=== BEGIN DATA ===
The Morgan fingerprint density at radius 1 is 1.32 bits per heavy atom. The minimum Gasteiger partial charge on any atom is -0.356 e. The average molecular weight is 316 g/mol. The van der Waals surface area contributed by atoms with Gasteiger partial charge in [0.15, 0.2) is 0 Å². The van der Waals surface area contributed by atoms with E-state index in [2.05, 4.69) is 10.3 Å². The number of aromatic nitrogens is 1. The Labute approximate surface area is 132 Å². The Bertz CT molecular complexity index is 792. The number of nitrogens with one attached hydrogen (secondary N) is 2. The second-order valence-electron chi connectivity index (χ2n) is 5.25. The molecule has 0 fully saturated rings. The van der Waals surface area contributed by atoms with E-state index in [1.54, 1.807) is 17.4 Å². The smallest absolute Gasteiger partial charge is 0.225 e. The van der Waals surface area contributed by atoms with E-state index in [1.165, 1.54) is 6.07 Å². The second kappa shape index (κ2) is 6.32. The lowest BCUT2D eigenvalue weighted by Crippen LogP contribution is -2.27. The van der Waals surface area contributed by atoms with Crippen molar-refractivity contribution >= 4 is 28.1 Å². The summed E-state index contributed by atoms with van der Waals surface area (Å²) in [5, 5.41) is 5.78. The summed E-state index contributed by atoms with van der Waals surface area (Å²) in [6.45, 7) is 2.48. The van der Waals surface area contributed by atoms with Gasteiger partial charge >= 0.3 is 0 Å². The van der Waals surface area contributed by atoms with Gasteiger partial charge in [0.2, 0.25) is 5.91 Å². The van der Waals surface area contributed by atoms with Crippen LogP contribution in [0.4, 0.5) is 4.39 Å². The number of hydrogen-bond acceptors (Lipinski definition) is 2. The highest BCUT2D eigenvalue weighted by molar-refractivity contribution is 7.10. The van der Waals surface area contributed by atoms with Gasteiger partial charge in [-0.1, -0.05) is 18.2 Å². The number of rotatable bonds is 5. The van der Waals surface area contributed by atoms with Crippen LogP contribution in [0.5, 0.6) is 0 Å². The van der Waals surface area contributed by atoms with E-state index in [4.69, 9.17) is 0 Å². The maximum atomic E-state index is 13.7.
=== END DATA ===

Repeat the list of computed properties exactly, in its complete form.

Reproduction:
The Morgan fingerprint density at radius 1 is 1.32 bits per heavy atom. The minimum Gasteiger partial charge on any atom is -0.356 e. The average molecular weight is 316 g/mol. The van der Waals surface area contributed by atoms with Gasteiger partial charge in [0.15, 0.2) is 0 Å². The van der Waals surface area contributed by atoms with E-state index in [2.05, 4.69) is 10.3 Å². The number of aromatic nitrogens is 1. The Labute approximate surface area is 132 Å². The Bertz CT molecular complexity index is 792. The number of nitrogens with one attached hydrogen (secondary N) is 2. The second-order valence-electron chi connectivity index (χ2n) is 5.25. The molecule has 0 fully saturated rings. The van der Waals surface area contributed by atoms with E-state index in [1.54, 1.807) is 17.4 Å². The smallest absolute Gasteiger partial charge is 0.225 e. The van der Waals surface area contributed by atoms with E-state index in [1.165, 1.54) is 6.07 Å². The second kappa shape index (κ2) is 6.32. The lowest BCUT2D eigenvalue weighted by Crippen LogP contribution is -2.27. The van der Waals surface area contributed by atoms with Crippen molar-refractivity contribution >= 4 is 28.1 Å². The summed E-state index contributed by atoms with van der Waals surface area (Å²) in [5, 5.41) is 5.78. The summed E-state index contributed by atoms with van der Waals surface area (Å²) in [6.45, 7) is 2.48. The van der Waals surface area contributed by atoms with Gasteiger partial charge >= 0.3 is 0 Å². The van der Waals surface area contributed by atoms with Gasteiger partial charge in [0.2, 0.25) is 5.91 Å². The van der Waals surface area contributed by atoms with Crippen LogP contribution in [0.4, 0.5) is 4.39 Å². The number of hydrogen-bond acceptors (Lipinski definition) is 2. The highest BCUT2D eigenvalue weighted by molar-refractivity contribution is 7.10. The van der Waals surface area contributed by atoms with Gasteiger partial charge in [-0.1, -0.05) is 18.2 Å². The number of rotatable bonds is 5. The van der Waals surface area contributed by atoms with Crippen LogP contribution in [0.5, 0.6) is 0 Å². The van der Waals surface area contributed by atoms with E-state index in [4.69, 9.17) is 0 Å². The maximum atomic E-state index is 13.7.